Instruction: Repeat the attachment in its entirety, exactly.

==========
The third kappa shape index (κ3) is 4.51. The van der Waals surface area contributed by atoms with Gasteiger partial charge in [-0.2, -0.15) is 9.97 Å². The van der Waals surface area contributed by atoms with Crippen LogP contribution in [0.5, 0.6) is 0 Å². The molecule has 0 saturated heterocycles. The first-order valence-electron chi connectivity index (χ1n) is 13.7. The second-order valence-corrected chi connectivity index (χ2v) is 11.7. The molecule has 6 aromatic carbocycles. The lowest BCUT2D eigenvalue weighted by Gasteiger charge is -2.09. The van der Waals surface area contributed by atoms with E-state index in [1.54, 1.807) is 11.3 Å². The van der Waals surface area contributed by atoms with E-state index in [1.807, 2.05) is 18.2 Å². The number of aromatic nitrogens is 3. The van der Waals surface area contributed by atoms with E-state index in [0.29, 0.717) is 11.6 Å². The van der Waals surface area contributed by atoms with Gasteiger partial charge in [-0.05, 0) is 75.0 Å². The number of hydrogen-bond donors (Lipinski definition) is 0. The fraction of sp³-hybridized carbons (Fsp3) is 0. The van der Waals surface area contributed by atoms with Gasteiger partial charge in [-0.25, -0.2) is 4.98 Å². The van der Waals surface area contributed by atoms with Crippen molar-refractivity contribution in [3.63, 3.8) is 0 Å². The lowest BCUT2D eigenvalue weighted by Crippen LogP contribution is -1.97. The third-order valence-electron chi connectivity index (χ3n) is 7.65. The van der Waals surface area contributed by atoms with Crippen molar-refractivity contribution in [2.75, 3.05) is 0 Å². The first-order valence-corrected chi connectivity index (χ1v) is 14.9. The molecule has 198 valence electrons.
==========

The third kappa shape index (κ3) is 4.51. The van der Waals surface area contributed by atoms with Gasteiger partial charge in [-0.2, -0.15) is 9.97 Å². The van der Waals surface area contributed by atoms with Crippen LogP contribution in [0.5, 0.6) is 0 Å². The molecule has 0 saturated heterocycles. The first-order valence-electron chi connectivity index (χ1n) is 13.7. The second-order valence-corrected chi connectivity index (χ2v) is 11.7. The molecule has 6 aromatic carbocycles. The lowest BCUT2D eigenvalue weighted by Gasteiger charge is -2.09. The van der Waals surface area contributed by atoms with E-state index in [1.54, 1.807) is 11.3 Å². The van der Waals surface area contributed by atoms with E-state index in [1.807, 2.05) is 18.2 Å². The number of aromatic nitrogens is 3. The van der Waals surface area contributed by atoms with E-state index in [0.29, 0.717) is 11.6 Å². The van der Waals surface area contributed by atoms with Gasteiger partial charge in [-0.05, 0) is 75.0 Å². The number of hydrogen-bond donors (Lipinski definition) is 0. The fraction of sp³-hybridized carbons (Fsp3) is 0. The van der Waals surface area contributed by atoms with Gasteiger partial charge in [-0.25, -0.2) is 4.98 Å². The van der Waals surface area contributed by atoms with Crippen molar-refractivity contribution in [3.63, 3.8) is 0 Å². The lowest BCUT2D eigenvalue weighted by Crippen LogP contribution is -1.97. The third-order valence-electron chi connectivity index (χ3n) is 7.65. The van der Waals surface area contributed by atoms with Crippen molar-refractivity contribution in [2.75, 3.05) is 0 Å². The first-order valence-corrected chi connectivity index (χ1v) is 14.9. The molecule has 198 valence electrons.